After that, you have Hard Bean (HB) or High Grown (HG) beans, which are coffees grown between 1,200 and 1,370 m.a.s.l. (around 4,000 to 4,500 feet).
At these altitudes, the higher elevation and corresponding low-oxygen atmosphere causes the fruit to develop slowly, resulting in harder, denser beans with more complex and desirable cup profiles.
Above 1,370 m.a.s.l., it starts to get a little more confusing, as the “best” elevation will actually depend on the region and origin in question. Ultimately, coffee grown at these kinds of heights can be referred to as Strictly Hard Bean (SHB) or Strictly High Grown (SHG), which is generally used as a designation for the highest-altitude coffees available.
You can also identify bean density by looking at the physical characteristics of your coffee bean. The bean’s structure plays a key role in identifying density; the more ‘open’ its structure, the softer the bean, and the more compact, the harder the bean.
Roasting for bean density
Bean density is also an important parameter for roasters to keep track of. If you roast beans of different sizes or density, they will develop differently through the roast. For true consistency, it’s important to separate them and roast them individually.
Peter says: “For sample roasting and cupping purposes, I would recommend carrying out green grading and separating different bean densities and bean sizes. The roasting process requires uniformity.”
Even when your beans are all largely uniform, it’s important to remember that harder and softer beans will behave differently during the roast. To adapt your profile accordingly, you should look at two main factors: charge temperature and airflow.
Softer or less dense beans, for example, contain more air. This slows heat transfer throughout the bean, meaning that at a higher charge (or starting) temperature, you risk “scorching” the outside of the bean (also known as tipping). The solution is generally to start with a lower charge temperature.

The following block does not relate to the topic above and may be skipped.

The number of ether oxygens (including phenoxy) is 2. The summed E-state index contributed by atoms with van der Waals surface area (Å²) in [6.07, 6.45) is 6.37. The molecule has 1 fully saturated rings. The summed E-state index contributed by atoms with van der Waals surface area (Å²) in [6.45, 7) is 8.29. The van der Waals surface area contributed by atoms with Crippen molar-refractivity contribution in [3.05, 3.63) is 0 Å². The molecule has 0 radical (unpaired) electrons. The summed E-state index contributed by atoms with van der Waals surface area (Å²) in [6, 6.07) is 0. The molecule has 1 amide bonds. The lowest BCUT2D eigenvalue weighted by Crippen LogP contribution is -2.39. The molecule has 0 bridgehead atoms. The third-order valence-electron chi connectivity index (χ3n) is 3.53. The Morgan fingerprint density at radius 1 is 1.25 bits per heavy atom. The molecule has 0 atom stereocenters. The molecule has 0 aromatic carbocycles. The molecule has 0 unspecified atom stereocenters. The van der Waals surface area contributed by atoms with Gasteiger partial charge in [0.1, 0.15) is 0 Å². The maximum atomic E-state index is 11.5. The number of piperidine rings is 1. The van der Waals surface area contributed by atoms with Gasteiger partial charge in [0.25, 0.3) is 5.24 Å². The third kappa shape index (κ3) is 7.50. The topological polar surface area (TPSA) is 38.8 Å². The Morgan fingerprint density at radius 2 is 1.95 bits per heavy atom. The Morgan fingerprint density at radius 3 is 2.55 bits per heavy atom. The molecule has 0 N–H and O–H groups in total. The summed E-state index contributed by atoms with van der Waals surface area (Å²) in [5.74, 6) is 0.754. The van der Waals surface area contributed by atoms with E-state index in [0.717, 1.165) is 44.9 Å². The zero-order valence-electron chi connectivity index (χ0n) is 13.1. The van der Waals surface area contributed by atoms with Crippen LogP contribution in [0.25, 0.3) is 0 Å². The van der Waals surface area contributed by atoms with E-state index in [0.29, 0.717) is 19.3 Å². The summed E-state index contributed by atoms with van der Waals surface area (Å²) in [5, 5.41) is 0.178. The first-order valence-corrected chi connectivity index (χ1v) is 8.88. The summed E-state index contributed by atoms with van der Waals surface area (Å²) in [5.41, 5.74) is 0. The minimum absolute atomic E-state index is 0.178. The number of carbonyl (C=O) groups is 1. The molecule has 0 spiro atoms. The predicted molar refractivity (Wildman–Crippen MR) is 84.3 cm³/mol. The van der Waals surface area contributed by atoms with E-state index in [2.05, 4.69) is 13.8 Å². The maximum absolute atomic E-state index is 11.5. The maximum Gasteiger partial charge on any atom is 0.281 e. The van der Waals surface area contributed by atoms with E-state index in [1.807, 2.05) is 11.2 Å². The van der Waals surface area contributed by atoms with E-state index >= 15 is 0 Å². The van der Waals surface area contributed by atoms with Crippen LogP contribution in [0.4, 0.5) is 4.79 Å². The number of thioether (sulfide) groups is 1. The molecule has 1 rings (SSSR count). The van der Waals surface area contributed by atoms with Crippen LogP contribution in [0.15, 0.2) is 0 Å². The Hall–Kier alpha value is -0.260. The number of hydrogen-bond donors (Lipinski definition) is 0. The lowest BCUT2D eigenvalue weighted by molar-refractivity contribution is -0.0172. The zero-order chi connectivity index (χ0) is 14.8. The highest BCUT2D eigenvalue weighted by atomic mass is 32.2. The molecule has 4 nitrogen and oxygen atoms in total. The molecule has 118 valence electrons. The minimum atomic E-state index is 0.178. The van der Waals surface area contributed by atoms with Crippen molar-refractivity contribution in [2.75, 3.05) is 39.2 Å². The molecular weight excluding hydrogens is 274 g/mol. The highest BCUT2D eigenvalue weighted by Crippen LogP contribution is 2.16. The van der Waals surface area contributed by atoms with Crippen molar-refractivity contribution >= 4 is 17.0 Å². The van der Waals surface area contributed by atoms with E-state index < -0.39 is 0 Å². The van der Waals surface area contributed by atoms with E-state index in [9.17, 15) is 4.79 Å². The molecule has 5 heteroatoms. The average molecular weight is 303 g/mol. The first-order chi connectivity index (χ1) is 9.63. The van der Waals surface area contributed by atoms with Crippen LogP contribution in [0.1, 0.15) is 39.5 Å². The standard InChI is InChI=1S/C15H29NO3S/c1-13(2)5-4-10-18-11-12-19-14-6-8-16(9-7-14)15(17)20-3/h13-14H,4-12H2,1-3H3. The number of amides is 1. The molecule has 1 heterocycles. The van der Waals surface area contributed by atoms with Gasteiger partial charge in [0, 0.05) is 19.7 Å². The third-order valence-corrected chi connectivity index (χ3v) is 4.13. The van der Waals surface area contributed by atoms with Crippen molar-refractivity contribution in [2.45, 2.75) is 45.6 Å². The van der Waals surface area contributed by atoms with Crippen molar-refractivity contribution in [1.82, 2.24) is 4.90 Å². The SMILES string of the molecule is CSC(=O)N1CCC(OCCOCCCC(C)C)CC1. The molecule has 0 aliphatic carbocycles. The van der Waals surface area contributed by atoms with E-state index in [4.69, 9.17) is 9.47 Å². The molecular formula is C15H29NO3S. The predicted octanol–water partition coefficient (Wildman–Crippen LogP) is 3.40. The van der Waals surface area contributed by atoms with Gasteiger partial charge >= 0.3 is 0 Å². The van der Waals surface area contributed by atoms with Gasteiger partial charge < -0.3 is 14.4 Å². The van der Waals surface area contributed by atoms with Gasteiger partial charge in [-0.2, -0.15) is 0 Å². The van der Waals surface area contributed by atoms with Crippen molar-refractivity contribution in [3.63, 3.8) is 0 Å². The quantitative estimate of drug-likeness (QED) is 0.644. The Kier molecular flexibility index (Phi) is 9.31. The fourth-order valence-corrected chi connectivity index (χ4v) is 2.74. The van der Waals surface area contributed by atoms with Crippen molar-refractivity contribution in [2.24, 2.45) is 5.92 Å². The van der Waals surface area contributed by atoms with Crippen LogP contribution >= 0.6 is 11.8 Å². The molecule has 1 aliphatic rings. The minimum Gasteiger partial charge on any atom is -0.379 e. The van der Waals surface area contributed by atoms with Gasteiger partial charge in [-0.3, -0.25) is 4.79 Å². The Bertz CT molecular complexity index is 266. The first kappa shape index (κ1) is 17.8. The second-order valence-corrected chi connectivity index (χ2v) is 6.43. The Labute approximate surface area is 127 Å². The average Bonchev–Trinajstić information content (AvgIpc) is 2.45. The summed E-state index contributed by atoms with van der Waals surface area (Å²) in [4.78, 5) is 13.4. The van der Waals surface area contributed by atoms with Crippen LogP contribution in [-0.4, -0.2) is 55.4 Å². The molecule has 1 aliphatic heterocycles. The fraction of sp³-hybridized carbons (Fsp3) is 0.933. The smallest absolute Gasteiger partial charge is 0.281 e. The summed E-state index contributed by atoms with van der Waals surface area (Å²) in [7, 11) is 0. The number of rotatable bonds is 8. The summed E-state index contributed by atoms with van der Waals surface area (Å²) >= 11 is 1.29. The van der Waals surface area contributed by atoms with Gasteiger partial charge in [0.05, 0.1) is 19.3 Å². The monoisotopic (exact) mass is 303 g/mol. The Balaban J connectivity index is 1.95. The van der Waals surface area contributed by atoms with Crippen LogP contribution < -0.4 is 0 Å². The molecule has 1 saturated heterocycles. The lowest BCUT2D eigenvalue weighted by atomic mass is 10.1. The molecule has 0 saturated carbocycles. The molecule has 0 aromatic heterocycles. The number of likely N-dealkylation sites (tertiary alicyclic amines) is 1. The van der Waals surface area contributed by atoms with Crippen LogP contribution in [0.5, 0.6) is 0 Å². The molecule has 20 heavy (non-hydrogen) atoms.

Conversely, for harder or denser beans, start at a higher temperature to account for the lack of air and the more compact structure of the bean.
Daniel Morales Espitia is an independent coffee quality advisor in Colombia. He notes that alongside charge temperature and airflow, density also affects how sugars develop during the roast. As such, he says that denser beans require more of a focus on development time.
He adds: “It’s also important to consider the external environment of roasting, such as the altitude and temperature, because these will affect how the coffees react in the roaster.”
Denser beans also typically have higher moisture levels. Daniel says that it’s important to account for this, and recommends roasting in smaller batches if you want to maximise precision.
Ultimately, keeping track of coffee density and understanding how beans of different density behave in the roaster will be crucial when dialling in a roast profile for different coffees. Leveraging your knowledge of density will make sure you can bring the best out of each bean.
Proper storage is also crucial to preserving bean quality. It’s important to maintain constant humidity levels around green beans, as external temperature and humidity can affect quality.
Peter says: “Storing green beans very carefully is crucial, because if they are exposed to high temperatures, coffees can dry out. If they are exposed to moisture, it can also ruin the quality of the green bean or even cause mold.”
Bean density is a complex topic, and just one of a number of metrics used to broadly assess quality, but it’s an important parameter for roasters to keep track of.
By understanding how beans become more or less dense, what influences density, and what this means for the roast, coffee roasters will be able to adapt their profile accordingly and be better prepared than ever to dial in each new lot they buy.
Enjoyed this? You’ll enjoy our guide to fluid bed coffee roasters.
Photo credits: Nick Castellano, Pixabay